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Discussion Starter · #1 ·
So my wife and kids are going to get me a rangefinder for my birthday and have been asking me what kind to get. I have never had one or even used one for that matter, so I have been doing alot of searching online and think i have narrowed it down to a bushnell or nikon. So It seems like the ARC feature adds a few dollars to the price. Is that feature worth the extra $$$. I will be using it primarily for archery and I'll be in a climber most of the time. Any and all comments welcome.

thanks, Paul
 

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Nope,not worth it in my opinion.I feel it's far more important to buy one that works well under low light conditions.
 

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I have the bushnell arc 1000. It's a neat feature to have if you're going to be going out west, and shooting for distances at steep uphill or downhill angles. For archery hunting, or hunting in PA in general, I'd say it's not worth the extra money. Most of the time the differece is +or- 3 yards at the most from my treestand. Usally its one or two, and if you're shooting a decently fast bow, and use good form, that won't make much of a difference in your point of impact.
 

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It is a laser, what does light conditions have to do with anything? Mine will work at night. I do know they don't work in heavy fog or hard rain.
 

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It makes a difference because the cheaper models don't gather enough light during dim hours to see what you're looking at.
 

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Sorry, I was thinking you meant the rangefinder itself wouldn't function properly. I have had 2 different finders and I have noticed that sometimes they don't work well on black 3-d targets? Maybe the shot up black foam isn't reflective enough? Also, maybe just a yard or 2 is the usual difference you might see with the ARC but I have been to 3-d courses where you are shooting from the edge of a steep bank down a very steep slope where the diff. is quite alot more than that. A friend of mine who is a very good shot and pretty smart refuses to believe that the TRUE distance is the horizontal dist. and not the actual line of sight dist. Everytime we would shoot this one shot he would hit high in the back and wonder why? This was a steep downhill shot of around 45 yards on usually a bear or pig.
 

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I can see it making a differance at long distance shots in steep terrain.For your average 30 yard shot from a treestand,the differance in negligeable.I rarely zap a deer with mine but have done it a few times prior to taking the shot.I try to range a 30 yard circle around my stand.When I shoot the base of the tree or shoot the tree eye level,the distance is usually within a yard.Even so,when I range trees around my stand,I try to range them at eye level to get the true horizontal distance.I think "ARC" is a great feature for long range rifle shooting in steep terrain.Around here,it's not an important feature for bowhunting.

Back in 1993,I bought a $250 dollar Nikon rangefinder.It worked ok but is was lousy in low light.That year I was in Colorado and the guide had a Leica.I couldn't get over how much better the Leica performed in the dark timber.As soon as I got back,I did a search and got a good deal on one.The difference was literally night and day.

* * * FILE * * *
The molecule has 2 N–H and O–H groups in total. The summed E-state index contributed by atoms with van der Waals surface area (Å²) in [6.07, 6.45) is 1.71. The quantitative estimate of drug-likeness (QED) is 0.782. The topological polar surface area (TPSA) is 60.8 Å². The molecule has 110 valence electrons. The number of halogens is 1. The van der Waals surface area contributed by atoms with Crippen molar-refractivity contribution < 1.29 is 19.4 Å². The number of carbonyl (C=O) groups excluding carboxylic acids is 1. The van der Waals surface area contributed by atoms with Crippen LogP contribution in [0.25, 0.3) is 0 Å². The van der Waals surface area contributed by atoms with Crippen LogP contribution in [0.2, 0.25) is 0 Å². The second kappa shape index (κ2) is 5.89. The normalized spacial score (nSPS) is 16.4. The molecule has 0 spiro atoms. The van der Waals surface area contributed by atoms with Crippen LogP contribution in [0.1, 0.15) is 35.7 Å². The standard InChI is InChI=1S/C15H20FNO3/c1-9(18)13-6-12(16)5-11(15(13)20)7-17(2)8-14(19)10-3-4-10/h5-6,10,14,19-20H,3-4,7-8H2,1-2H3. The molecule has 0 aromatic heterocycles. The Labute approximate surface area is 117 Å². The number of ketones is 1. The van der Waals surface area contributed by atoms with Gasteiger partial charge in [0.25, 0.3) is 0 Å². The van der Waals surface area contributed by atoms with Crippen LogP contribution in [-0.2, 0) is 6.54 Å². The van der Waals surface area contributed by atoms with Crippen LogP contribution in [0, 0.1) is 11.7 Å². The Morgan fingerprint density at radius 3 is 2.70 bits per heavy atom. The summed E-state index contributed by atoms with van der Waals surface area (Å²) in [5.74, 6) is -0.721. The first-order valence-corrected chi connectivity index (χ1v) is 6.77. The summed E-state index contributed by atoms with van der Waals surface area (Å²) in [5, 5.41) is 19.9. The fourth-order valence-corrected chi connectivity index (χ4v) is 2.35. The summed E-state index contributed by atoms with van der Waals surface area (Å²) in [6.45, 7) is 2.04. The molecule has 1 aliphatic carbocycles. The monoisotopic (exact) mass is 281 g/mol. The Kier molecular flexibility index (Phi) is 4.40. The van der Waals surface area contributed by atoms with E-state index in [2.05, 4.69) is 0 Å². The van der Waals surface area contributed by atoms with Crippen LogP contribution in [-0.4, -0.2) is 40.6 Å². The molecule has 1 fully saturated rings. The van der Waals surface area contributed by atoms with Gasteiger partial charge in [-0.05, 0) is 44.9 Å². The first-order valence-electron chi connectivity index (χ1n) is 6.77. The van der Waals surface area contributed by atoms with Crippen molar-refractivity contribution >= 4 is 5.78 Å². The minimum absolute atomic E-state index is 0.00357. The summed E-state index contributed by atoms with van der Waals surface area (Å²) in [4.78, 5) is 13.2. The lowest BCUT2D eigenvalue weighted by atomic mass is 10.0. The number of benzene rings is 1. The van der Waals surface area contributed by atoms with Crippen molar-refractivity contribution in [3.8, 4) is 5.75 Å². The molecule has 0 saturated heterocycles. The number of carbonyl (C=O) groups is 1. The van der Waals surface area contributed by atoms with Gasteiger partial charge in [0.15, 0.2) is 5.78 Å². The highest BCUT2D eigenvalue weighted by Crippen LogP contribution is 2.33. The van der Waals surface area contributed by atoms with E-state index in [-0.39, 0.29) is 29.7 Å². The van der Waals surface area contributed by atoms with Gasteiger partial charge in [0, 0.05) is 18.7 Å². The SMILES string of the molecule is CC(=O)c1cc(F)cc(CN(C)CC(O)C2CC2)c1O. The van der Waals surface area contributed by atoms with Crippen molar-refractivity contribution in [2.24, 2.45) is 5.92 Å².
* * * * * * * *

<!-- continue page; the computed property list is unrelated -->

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For bow hunting from a tree stand I would not spend the $$. If camo is extra...no big advantage there either. Either way it is a nice birthday present.
 

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Discussion Starter · #9 ·
Thanks for all the info!!!
 

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I have a nikon I bought 2 years ago and it works great, only 1 yard difference from on the ground to up in the tree stand
 

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From my personal experience having a range finder with arc is definately worth it dude, especially if your gonna be hunting high in a tree, 20'+, or on steep side hills. Ive got the bushnell chuck adams edition and it works great. You may find that where you origionally place stands arent always the places where you see them crossing when you hunt so you may have to move stands several times during the season. I had a huge 8 point walk out to a place that i was hunting one year that i knew was 30 yards to the bottom of the tree and the arrow sailed right over its back. I was high in a tree and i shoulda been shooting 20 instead of 30. Ive had both kinds of rangefinders and i can tell you that the ones without arc dont work well for bow hunting when shooting steep angles. Alot of guys try to knock certain range finders because they perform poorly in low light, well im the type of guy that likes to have everything figured out before i get started which means that ill have everything ranged from a stand before i even hunt there so i rarely need my range finder in low light conditions. If you want one get it man, you wont be disappointed. I got the bushnell because the archers choice from nikon only ranges to 99 yards period, so you really cant use it for much more than archery, while the bushnell ranges to 800 yards.